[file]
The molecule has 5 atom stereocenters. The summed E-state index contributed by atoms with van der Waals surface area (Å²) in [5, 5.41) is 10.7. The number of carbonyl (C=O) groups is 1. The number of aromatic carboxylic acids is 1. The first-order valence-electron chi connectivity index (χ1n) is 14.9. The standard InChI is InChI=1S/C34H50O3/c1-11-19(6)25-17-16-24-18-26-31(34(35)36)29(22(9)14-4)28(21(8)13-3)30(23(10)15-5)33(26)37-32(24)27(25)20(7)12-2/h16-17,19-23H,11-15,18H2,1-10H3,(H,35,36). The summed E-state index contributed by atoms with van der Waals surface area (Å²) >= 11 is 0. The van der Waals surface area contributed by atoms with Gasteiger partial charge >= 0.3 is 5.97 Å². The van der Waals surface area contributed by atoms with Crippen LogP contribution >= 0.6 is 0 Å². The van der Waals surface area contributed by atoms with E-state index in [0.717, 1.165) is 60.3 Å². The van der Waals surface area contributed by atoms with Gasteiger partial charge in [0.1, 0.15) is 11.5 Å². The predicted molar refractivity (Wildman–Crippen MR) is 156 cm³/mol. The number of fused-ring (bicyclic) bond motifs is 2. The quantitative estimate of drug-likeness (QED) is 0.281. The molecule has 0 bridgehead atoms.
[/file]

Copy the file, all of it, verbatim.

The molecule has 5 atom stereocenters. The summed E-state index contributed by atoms with van der Waals surface area (Å²) in [5, 5.41) is 10.7. The number of carbonyl (C=O) groups is 1. The number of aromatic carboxylic acids is 1. The first-order valence-electron chi connectivity index (χ1n) is 14.9. The standard InChI is InChI=1S/C34H50O3/c1-11-19(6)25-17-16-24-18-26-31(34(35)36)29(22(9)14-4)28(21(8)13-3)30(23(10)15-5)33(26)37-32(24)27(25)20(7)12-2/h16-17,19-23H,11-15,18H2,1-10H3,(H,35,36). The summed E-state index contributed by atoms with van der Waals surface area (Å²) >= 11 is 0. The van der Waals surface area contributed by atoms with Gasteiger partial charge >= 0.3 is 5.97 Å². The van der Waals surface area contributed by atoms with Crippen LogP contribution >= 0.6 is 0 Å². The van der Waals surface area contributed by atoms with E-state index in [0.717, 1.165) is 60.3 Å². The van der Waals surface area contributed by atoms with Gasteiger partial charge in [0.1, 0.15) is 11.5 Å². The predicted molar refractivity (Wildman–Crippen MR) is 156 cm³/mol. The number of fused-ring (bicyclic) bond motifs is 2. The quantitative estimate of drug-likeness (QED) is 0.281. The molecule has 0 bridgehead atoms.